Draft guidelines on prosecuting sexual transmission of HIV, other STIs, in England and Wales now open for public consultation

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The Crown Prosecution Service (CPS) has made available for public consultation a draft version of their policy for prosecuting cases involving sexual transmission of infections which cause grievous bodily harm. The document covers the intentional or reckless sexual transmission of HIV, as well as the following sexually transmitted infections (STIs): chlamydia; genital herpes; gonorrhoea; hepatitis A, B and C; LGV (lymphogranuloma venereum); non-specific urethritis (NSU), and syphilis. The deadline for comments is November 3rd.

Since 2003, there have been eight convictions in England and Wales under Section 20 of the Offences Against the Person Act 1861, all of which have been for the reckless transmission of HIV. Only two of these cases went to trial; the remainder pleaded guilty. A ninth individual was found not guilty last month.

The spectre of criminalisation of HIV transmission has created a great deal of debate within the HIV community, as well as the public at large via sensationalist newspaper headlines.


lymphogranuloma venereum (LGV)

A sexually transmitted infection that can have serious consequences if left untreated. Symptoms include genital or rectal ulcers.

hepatitis A virus (HAV)

The hepatitis A virus is transmitted through contaminated food and water, as well as human faeces. It can be passed on during sex, particularly rimming (oral-anal contact). Symptoms usually last less than two months, although they continue in some people for up to six months. Drug treatment is not needed. A vaccine is available to prevent hepatitis A.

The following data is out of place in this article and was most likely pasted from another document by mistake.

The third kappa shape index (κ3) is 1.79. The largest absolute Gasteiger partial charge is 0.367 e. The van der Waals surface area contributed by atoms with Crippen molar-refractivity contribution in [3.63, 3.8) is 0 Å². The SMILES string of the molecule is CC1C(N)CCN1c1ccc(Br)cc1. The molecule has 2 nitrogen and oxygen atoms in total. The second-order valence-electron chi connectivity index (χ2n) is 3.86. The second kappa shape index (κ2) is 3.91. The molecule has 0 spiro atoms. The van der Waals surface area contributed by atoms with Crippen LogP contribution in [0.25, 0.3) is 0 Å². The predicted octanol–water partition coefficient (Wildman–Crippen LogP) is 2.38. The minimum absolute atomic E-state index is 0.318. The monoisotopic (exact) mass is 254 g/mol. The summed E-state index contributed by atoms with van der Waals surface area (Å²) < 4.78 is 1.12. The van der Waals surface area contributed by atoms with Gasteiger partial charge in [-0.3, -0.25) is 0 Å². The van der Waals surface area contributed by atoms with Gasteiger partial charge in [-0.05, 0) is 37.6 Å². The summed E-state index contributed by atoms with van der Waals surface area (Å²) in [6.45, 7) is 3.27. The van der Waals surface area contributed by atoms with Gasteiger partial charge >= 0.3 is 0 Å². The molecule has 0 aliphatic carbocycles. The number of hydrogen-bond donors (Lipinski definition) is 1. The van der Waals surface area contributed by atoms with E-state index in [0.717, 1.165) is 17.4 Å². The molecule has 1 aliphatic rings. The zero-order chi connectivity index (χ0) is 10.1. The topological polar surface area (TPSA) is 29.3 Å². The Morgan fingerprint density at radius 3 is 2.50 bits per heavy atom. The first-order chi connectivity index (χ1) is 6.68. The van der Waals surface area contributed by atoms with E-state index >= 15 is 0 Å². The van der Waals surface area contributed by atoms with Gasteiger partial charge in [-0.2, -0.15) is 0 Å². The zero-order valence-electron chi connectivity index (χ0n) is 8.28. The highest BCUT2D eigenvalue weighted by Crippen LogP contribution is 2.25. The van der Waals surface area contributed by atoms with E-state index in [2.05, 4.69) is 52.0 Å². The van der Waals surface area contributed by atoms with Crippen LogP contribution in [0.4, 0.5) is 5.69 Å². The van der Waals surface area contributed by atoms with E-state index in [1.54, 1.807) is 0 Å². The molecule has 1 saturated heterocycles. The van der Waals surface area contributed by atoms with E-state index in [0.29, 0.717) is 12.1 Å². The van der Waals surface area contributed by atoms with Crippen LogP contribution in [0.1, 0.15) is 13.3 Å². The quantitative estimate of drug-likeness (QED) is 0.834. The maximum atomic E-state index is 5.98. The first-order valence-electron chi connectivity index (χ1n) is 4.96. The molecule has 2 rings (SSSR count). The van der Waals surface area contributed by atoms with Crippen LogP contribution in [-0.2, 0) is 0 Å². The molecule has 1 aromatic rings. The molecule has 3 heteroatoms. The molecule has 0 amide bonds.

In HIV, usually refers to legal jurisdictions which prosecute people living with HIV who have – or are believed to have – put others at risk of acquiring HIV (exposure to HIV). Other jurisdictions criminalise people who do not disclose their HIV status to sexual partners as well as actual cases of HIV transmission. 


Chlamydia is a common sexually transmitted infection, caused by bacteria called Chlamydia trachomatis. Women can get chlamydia in the cervix, rectum, or throat. Men can get chlamydia in the urethra (inside the penis), rectum, or throat. Chlamydia is treated with antibiotics.


A sexually transmitted infection caused by the bacterium Treponema pallidum. Transmission can occur by direct contact with a syphilis sore during vaginal, anal, or oral sex. Sores may be found around the penis, vagina, or anus, or in the rectum, on the lips, or in the mouth, but syphilis is often asymptomatic. It can spread from an infected mother to her unborn baby.

It should be noted that the decision to prosecute a case is the full responsibility of the CPS, not that of the complainant nor of the police.

In addition, the CPS is not looking to change the law, but merely to interpret the law as it has been created by the decisions in the various trials of the first man to be successfully prosecuted for reckless HIV transmission in England, Mohammed Dica.

The CPS has consulted on the draft document with some doctors and several HIV and sexual health charities that advocate on behalf of HIV-positive people. These include the African HIV Policy Network (AHPN); National AIDS Trust (NAT); Positively Women; Terrence Higgins Trust (THT); and the UK Coalition of People Living with HIV and AIDS (UKC). A full list of everyone consulted so far can be found here.